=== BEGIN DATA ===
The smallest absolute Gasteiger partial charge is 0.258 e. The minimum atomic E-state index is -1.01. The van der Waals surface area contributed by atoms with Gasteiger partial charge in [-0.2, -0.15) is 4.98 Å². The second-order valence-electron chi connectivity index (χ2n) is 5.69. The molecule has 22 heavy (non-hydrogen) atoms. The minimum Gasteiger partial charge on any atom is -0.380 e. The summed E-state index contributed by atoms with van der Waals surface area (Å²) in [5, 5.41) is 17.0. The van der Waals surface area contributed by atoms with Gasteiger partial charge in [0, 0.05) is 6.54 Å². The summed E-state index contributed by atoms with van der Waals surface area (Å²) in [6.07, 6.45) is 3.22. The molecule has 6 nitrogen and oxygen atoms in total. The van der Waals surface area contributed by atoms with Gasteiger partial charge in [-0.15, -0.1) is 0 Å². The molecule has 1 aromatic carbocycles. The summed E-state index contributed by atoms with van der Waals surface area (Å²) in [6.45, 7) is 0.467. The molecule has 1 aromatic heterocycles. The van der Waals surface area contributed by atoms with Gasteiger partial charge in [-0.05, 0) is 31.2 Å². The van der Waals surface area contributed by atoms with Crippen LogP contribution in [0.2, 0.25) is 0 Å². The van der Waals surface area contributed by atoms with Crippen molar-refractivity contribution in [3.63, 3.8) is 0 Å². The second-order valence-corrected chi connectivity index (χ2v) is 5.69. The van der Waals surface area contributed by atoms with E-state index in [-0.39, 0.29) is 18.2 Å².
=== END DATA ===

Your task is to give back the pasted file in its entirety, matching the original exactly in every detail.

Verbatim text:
The smallest absolute Gasteiger partial charge is 0.258 e. The minimum atomic E-state index is -1.01. The van der Waals surface area contributed by atoms with Gasteiger partial charge in [-0.2, -0.15) is 4.98 Å². The second-order valence-electron chi connectivity index (χ2n) is 5.69. The molecule has 22 heavy (non-hydrogen) atoms. The minimum Gasteiger partial charge on any atom is -0.380 e. The summed E-state index contributed by atoms with van der Waals surface area (Å²) in [5, 5.41) is 17.0. The van der Waals surface area contributed by atoms with Gasteiger partial charge in [0, 0.05) is 6.54 Å². The summed E-state index contributed by atoms with van der Waals surface area (Å²) in [6.07, 6.45) is 3.22. The molecule has 6 nitrogen and oxygen atoms in total. The van der Waals surface area contributed by atoms with Gasteiger partial charge in [-0.15, -0.1) is 0 Å². The molecule has 1 aromatic carbocycles. The summed E-state index contributed by atoms with van der Waals surface area (Å²) in [6.45, 7) is 0.467. The molecule has 1 aromatic heterocycles. The van der Waals surface area contributed by atoms with Gasteiger partial charge in [-0.05, 0) is 31.2 Å². The van der Waals surface area contributed by atoms with Crippen LogP contribution in [0.2, 0.25) is 0 Å². The van der Waals surface area contributed by atoms with Crippen molar-refractivity contribution in [3.63, 3.8) is 0 Å². The second-order valence-corrected chi connectivity index (χ2v) is 5.69. The van der Waals surface area contributed by atoms with E-state index in [-0.39, 0.29) is 18.2 Å².